I am not going to exhaustively deconstruct Crocker’s poems. Well, maybe at some point, but not here. But I do want to point out what he does especially well. There are two types of poems that hit the mark best in the book. The first is the poem that makes use of pop cultural material. “He-man, You Smarmy Bastard,” as I’ve mentioned, reveals Skeletor’s longing for He-man’s body and for inclusion into the brotherhood of Castle Grayskull. “Sestina McRib” is concerned with eating a leftover McDonald’s sandwich, imagining it taken from the rib of Ronald as the rib was taken from Adam. “What Spider Man Dreams of” is a list poem confessing, among other unrealized deliberate faux pas, the superhero’s desire to drop “one, just one, old lady.” Oscar the Grouch begins with this quote from Dave Chappelle: “Bitch, I live in a fuckin’ trashcan.” The unreserved use of expletive in the last example is deliberate and necessary. Crocker is writing in the language we use, not in the language we’d hope to use if we were given a teleprompter and a cadre of speechwriters.
That is not to say that the poems aren’t carefully revised. You can’t reach the clarity and flow and stripped-to-essentials feel of so many of these poems without cutting out the unnecessary. This achievement is especially noticeable in the poems that don’t take pop culture as inspiration, but rather Crocker’s background and experience. The two pinnacles of this other type of poem are “Where We Come From (ver. 2.0)” and “Ashley’s Poem,” for Crocker’s daughter. The first is an inspired treatment of Crocker’s hometown: Leadwood, Missouri. I wrote my own where-I-come-from poem a few years ago to break a long writing drought. The poem, which took Ginsberg’s Howl as a model, purported to catalogue the experiences of my generation of Warsaw kids-turned-adults. I think every good poet has some kind of where-I-come from poem in them – some mishmash of the psychology and geography and ideology of the place or places that formed their identity. Crocker’s is as powerful as any. The poem about his daughter denotes both his love for her, distress at his own mortality, and a benediction for a baby boy who was in the hospital when she was born, who would never have a father hold him, like Ashley’s mother never had a father to hold her. Over the course of the book we learn Crocker is no orthodox saint – he has his faults and his demons. But when he claims in “Cathedral: The Poem” that “it knocks me on my ass, the beauty / I’ve missed,” I believe he’s capable of both the guilt and failure the statement implies, as well as the transcendent ability to find the beauty in simple, real, flawed, lived experience.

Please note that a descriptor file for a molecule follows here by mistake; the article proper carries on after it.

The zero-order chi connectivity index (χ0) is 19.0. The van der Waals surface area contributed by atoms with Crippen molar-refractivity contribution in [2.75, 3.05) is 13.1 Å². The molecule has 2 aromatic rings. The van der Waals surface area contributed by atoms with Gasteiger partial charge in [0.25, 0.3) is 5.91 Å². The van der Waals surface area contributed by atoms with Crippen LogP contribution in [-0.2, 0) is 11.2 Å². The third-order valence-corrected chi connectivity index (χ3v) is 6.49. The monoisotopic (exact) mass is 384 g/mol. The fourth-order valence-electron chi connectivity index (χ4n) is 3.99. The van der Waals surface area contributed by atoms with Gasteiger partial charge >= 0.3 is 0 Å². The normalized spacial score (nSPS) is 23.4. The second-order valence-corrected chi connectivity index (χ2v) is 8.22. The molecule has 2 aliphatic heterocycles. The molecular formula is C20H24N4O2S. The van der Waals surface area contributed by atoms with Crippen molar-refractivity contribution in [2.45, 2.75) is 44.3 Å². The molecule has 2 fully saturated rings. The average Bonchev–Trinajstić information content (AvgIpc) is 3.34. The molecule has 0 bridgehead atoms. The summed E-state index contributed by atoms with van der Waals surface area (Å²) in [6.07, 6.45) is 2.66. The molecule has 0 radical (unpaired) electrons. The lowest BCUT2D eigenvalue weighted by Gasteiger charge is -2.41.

Get a copy of Like a Fish here
February 12th, 2012